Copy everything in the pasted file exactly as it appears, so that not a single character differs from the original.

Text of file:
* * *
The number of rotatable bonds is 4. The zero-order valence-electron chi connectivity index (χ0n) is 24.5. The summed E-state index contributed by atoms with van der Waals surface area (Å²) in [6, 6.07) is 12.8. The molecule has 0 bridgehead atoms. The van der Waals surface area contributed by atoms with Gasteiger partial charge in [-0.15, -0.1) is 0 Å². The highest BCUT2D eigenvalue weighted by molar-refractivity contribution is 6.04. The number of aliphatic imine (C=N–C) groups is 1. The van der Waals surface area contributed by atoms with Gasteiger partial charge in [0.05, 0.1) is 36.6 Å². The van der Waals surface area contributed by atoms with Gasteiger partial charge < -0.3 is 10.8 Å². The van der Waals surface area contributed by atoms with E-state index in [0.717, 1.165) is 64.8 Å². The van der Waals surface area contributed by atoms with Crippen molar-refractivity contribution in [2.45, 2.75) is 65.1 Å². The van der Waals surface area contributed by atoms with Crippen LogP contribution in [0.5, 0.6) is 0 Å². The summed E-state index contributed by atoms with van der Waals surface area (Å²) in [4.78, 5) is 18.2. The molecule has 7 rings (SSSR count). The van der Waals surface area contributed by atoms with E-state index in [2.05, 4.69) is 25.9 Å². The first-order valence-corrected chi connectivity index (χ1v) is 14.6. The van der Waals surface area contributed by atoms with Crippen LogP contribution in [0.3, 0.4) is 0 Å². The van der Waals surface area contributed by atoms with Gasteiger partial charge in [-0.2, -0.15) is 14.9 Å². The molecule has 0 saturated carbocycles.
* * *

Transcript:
The number of rotatable bonds is 4. The zero-order valence-electron chi connectivity index (χ0n) is 24.5. The summed E-state index contributed by atoms with van der Waals surface area (Å²) in [6, 6.07) is 12.8. The molecule has 0 bridgehead atoms. The van der Waals surface area contributed by atoms with Gasteiger partial charge in [-0.15, -0.1) is 0 Å². The highest BCUT2D eigenvalue weighted by molar-refractivity contribution is 6.04. The number of aliphatic imine (C=N–C) groups is 1. The van der Waals surface area contributed by atoms with Gasteiger partial charge in [0.05, 0.1) is 36.6 Å². The van der Waals surface area contributed by atoms with Gasteiger partial charge < -0.3 is 10.8 Å². The van der Waals surface area contributed by atoms with E-state index in [0.717, 1.165) is 64.8 Å². The van der Waals surface area contributed by atoms with Crippen molar-refractivity contribution in [2.45, 2.75) is 65.1 Å². The van der Waals surface area contributed by atoms with Crippen LogP contribution in [0.5, 0.6) is 0 Å². The summed E-state index contributed by atoms with van der Waals surface area (Å²) in [4.78, 5) is 18.2. The molecule has 7 rings (SSSR count). The van der Waals surface area contributed by atoms with E-state index in [2.05, 4.69) is 25.9 Å². The first-order valence-corrected chi connectivity index (χ1v) is 14.6. The van der Waals surface area contributed by atoms with Crippen LogP contribution in [0.3, 0.4) is 0 Å². The van der Waals surface area contributed by atoms with Gasteiger partial charge in [-0.2, -0.15) is 14.9 Å². The molecule has 0 saturated carbocycles.